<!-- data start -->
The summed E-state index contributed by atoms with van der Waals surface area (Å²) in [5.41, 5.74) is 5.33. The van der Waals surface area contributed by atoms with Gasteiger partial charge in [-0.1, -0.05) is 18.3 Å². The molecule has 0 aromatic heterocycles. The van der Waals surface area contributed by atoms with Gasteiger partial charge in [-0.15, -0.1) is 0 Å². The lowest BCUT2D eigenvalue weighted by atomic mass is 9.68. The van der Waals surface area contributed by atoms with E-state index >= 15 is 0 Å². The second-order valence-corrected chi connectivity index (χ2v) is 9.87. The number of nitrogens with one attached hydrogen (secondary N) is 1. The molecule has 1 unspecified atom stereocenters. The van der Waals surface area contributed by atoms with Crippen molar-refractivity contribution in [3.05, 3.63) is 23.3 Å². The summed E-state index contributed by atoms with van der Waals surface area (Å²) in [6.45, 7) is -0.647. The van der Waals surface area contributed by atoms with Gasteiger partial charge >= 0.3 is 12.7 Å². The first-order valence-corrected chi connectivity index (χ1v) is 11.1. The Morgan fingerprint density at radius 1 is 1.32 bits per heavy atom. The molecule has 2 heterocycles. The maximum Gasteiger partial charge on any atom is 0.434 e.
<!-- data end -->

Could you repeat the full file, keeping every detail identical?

The summed E-state index contributed by atoms with van der Waals surface area (Å²) in [5.41, 5.74) is 5.33. The van der Waals surface area contributed by atoms with Gasteiger partial charge in [-0.1, -0.05) is 18.3 Å². The molecule has 0 aromatic heterocycles. The van der Waals surface area contributed by atoms with Gasteiger partial charge in [-0.15, -0.1) is 0 Å². The lowest BCUT2D eigenvalue weighted by atomic mass is 9.68. The van der Waals surface area contributed by atoms with E-state index >= 15 is 0 Å². The second-order valence-corrected chi connectivity index (χ2v) is 9.87. The number of nitrogens with one attached hydrogen (secondary N) is 1. The molecule has 1 unspecified atom stereocenters. The van der Waals surface area contributed by atoms with Crippen molar-refractivity contribution in [3.05, 3.63) is 23.3 Å². The summed E-state index contributed by atoms with van der Waals surface area (Å²) in [6.45, 7) is -0.647. The van der Waals surface area contributed by atoms with Gasteiger partial charge >= 0.3 is 12.7 Å². The first-order valence-corrected chi connectivity index (χ1v) is 11.1. The Morgan fingerprint density at radius 1 is 1.32 bits per heavy atom. The molecule has 2 heterocycles. The maximum Gasteiger partial charge on any atom is 0.434 e.